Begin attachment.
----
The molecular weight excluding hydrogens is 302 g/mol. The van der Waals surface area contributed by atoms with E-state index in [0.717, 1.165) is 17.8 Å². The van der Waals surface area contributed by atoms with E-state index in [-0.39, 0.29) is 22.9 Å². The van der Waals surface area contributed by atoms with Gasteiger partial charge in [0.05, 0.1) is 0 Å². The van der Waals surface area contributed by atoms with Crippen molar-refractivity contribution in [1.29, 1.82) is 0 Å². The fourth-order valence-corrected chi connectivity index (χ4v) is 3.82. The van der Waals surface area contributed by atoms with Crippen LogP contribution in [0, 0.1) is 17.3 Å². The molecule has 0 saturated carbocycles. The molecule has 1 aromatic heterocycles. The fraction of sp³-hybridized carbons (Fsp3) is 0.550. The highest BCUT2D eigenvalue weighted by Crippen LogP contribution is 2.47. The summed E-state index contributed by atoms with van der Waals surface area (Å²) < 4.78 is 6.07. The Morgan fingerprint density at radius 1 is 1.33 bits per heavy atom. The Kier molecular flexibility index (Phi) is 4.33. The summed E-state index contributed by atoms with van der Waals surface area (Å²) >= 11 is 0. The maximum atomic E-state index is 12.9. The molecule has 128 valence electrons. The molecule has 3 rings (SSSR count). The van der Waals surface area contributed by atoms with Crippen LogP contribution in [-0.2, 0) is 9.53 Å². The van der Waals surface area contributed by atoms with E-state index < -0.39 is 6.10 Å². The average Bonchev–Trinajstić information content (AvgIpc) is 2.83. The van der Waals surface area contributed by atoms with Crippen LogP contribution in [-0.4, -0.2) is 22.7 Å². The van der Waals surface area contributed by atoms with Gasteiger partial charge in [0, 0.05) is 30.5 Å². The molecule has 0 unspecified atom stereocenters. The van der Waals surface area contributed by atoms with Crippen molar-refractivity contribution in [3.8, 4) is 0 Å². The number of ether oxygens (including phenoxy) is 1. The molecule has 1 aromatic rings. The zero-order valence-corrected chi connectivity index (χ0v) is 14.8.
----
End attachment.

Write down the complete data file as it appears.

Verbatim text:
The molecular weight excluding hydrogens is 302 g/mol. The van der Waals surface area contributed by atoms with E-state index in [0.717, 1.165) is 17.8 Å². The van der Waals surface area contributed by atoms with E-state index in [-0.39, 0.29) is 22.9 Å². The van der Waals surface area contributed by atoms with Gasteiger partial charge in [0.05, 0.1) is 0 Å². The van der Waals surface area contributed by atoms with Crippen molar-refractivity contribution in [1.29, 1.82) is 0 Å². The fourth-order valence-corrected chi connectivity index (χ4v) is 3.82. The van der Waals surface area contributed by atoms with Crippen LogP contribution in [0, 0.1) is 17.3 Å². The molecule has 0 saturated carbocycles. The molecule has 1 aromatic heterocycles. The fraction of sp³-hybridized carbons (Fsp3) is 0.550. The highest BCUT2D eigenvalue weighted by Crippen LogP contribution is 2.47. The summed E-state index contributed by atoms with van der Waals surface area (Å²) < 4.78 is 6.07. The Morgan fingerprint density at radius 1 is 1.33 bits per heavy atom. The Kier molecular flexibility index (Phi) is 4.33. The summed E-state index contributed by atoms with van der Waals surface area (Å²) >= 11 is 0. The maximum atomic E-state index is 12.9. The molecule has 128 valence electrons. The molecule has 3 rings (SSSR count). The van der Waals surface area contributed by atoms with Crippen LogP contribution in [-0.2, 0) is 9.53 Å². The van der Waals surface area contributed by atoms with E-state index < -0.39 is 6.10 Å². The average Bonchev–Trinajstić information content (AvgIpc) is 2.83. The van der Waals surface area contributed by atoms with Crippen LogP contribution in [-0.4, -0.2) is 22.7 Å². The van der Waals surface area contributed by atoms with Gasteiger partial charge in [0, 0.05) is 30.5 Å². The molecule has 0 unspecified atom stereocenters. The van der Waals surface area contributed by atoms with Crippen molar-refractivity contribution in [3.8, 4) is 0 Å². The number of ether oxygens (including phenoxy) is 1. The molecule has 1 aromatic rings. The zero-order valence-corrected chi connectivity index (χ0v) is 14.8.